The plague of snow here in Boston enabled me to read Frog by Mo Yan. The book seems more accessible to a U.S. reader in its themes than the typical work of a non-American Nobelist. At the core of the story is an older infertile woman who attacks the fertility of younger women, i.e., in line with a lot of Western fairy tales. The “old witch” in Frog, however, attacks the younger women not with the aid of spells but through a “one-child policy” bureaucracy and the coercive power of the state.
The book opens with a discussion of traditional medicine being supplanted by modern techniques. We learn the philosophy of the wisest midwife in China circa 1950: “The melon will fall when it is ripe.” (Not something the American health care system generally agrees with, as noted in The Business of Being Born.)
The central section is the most familiar, covering the struggle between people who wanted to have at least two children and the state.
The last third of the novel covers the softening of the policy into cash fines, readily affordable for the successful but prohibitive for the poor. As in the U.S., the wealthy infertile also have access to surrogate mothers, though the medical bureaucracy is not as involved as here (think turkey baster!), and the surrogate mom is also the egg donor. Throughout the novel, but especially in the last third, there is a focus on the cash implications of children and child birth, what they cost parents and what has to be paid when things go wrong, e.g., a botched abortion that results in the death of the mother.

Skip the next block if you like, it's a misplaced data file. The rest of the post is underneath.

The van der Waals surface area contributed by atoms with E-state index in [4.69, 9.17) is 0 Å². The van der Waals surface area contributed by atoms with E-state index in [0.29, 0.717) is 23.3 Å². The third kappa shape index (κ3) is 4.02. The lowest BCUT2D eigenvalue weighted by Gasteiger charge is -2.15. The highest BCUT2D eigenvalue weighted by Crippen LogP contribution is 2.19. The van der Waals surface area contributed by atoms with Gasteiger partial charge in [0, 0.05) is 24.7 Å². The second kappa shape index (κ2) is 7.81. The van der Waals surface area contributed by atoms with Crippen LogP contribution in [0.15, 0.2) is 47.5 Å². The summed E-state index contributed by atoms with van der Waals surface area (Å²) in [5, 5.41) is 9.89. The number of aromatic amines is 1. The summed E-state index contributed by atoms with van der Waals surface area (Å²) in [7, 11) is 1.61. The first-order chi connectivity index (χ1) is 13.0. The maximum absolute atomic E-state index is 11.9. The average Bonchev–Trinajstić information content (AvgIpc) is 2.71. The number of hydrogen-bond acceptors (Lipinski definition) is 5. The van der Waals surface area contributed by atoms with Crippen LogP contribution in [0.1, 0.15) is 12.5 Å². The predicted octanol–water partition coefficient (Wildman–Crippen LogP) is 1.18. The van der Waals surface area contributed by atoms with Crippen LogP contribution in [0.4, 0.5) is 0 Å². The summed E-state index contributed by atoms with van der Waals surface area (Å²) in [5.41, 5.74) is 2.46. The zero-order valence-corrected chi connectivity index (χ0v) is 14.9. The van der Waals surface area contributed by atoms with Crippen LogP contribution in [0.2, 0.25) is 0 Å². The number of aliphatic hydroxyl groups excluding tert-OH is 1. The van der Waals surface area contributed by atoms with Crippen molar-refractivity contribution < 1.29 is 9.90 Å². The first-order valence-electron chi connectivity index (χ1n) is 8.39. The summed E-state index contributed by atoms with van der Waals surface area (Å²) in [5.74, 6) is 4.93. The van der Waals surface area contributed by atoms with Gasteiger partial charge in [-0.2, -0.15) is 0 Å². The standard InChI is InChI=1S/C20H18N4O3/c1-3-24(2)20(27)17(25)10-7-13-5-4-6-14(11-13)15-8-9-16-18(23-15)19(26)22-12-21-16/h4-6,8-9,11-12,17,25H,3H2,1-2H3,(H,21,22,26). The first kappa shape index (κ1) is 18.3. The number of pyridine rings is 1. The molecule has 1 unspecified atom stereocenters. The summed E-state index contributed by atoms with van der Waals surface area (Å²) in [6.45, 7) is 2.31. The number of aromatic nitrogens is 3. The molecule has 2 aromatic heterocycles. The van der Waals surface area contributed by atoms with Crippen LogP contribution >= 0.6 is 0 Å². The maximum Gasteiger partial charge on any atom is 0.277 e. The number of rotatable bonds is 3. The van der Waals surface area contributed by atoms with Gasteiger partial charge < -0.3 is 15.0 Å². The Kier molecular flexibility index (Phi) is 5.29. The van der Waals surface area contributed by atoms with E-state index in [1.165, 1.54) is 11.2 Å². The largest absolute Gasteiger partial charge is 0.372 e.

For people who’ve recently read The Son Also Rises (see below), Frog is interesting because it highlights how Chinese policy has shaped reproduction by social and educational class. In the early days of “one child” the government encouraged the least educated and economically successful people, i.e., peasant farmers, to have more children. More recently the “you can have as many kids as you want if you pay the fines” system encourages the most financially successful Chinese to have relatively more children. Frog should be interesting to Europeans because the Chinese have been working so hard in the opposite direction, i.e., to discourage fertility rather than encourage it. Frog should be interesting to American political thinkers (oxymoron to have those three words together?). Through immigration the U.S. will eventually get to the same levels of crowdedness as China did. What will we do then and what will it feel like to be a citizen living through it?
More: read Frog.